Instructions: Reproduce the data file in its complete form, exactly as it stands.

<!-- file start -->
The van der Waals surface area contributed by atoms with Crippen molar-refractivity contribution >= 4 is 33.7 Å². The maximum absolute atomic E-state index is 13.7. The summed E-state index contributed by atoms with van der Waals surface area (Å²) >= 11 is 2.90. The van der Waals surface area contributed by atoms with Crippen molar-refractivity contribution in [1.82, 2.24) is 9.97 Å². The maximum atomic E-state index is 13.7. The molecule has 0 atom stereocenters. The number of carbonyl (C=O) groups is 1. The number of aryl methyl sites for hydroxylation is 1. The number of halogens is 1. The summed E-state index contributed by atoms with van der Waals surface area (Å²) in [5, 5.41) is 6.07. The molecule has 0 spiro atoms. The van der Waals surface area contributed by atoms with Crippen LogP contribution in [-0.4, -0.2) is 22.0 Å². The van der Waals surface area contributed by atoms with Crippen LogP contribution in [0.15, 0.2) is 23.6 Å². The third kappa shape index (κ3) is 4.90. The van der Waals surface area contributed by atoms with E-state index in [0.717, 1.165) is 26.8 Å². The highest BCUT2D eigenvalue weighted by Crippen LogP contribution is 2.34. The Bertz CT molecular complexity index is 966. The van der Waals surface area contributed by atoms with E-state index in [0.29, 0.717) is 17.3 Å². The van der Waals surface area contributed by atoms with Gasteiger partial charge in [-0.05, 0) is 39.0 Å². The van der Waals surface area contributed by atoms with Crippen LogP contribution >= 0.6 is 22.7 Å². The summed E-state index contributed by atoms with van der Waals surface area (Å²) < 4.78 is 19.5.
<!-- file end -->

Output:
The van der Waals surface area contributed by atoms with Crippen molar-refractivity contribution >= 4 is 33.7 Å². The maximum absolute atomic E-state index is 13.7. The summed E-state index contributed by atoms with van der Waals surface area (Å²) >= 11 is 2.90. The van der Waals surface area contributed by atoms with Crippen molar-refractivity contribution in [1.82, 2.24) is 9.97 Å². The maximum atomic E-state index is 13.7. The molecule has 0 atom stereocenters. The number of carbonyl (C=O) groups is 1. The number of aryl methyl sites for hydroxylation is 1. The number of halogens is 1. The summed E-state index contributed by atoms with van der Waals surface area (Å²) in [5, 5.41) is 6.07. The molecule has 0 spiro atoms. The van der Waals surface area contributed by atoms with Crippen LogP contribution in [-0.4, -0.2) is 22.0 Å². The van der Waals surface area contributed by atoms with Crippen LogP contribution in [0.15, 0.2) is 23.6 Å². The third kappa shape index (κ3) is 4.90. The van der Waals surface area contributed by atoms with E-state index in [0.717, 1.165) is 26.8 Å². The highest BCUT2D eigenvalue weighted by Crippen LogP contribution is 2.34. The Bertz CT molecular complexity index is 966. The van der Waals surface area contributed by atoms with E-state index in [0.29, 0.717) is 17.3 Å². The van der Waals surface area contributed by atoms with Gasteiger partial charge in [-0.05, 0) is 39.0 Å². The van der Waals surface area contributed by atoms with Crippen LogP contribution >= 0.6 is 22.7 Å². The summed E-state index contributed by atoms with van der Waals surface area (Å²) < 4.78 is 19.5.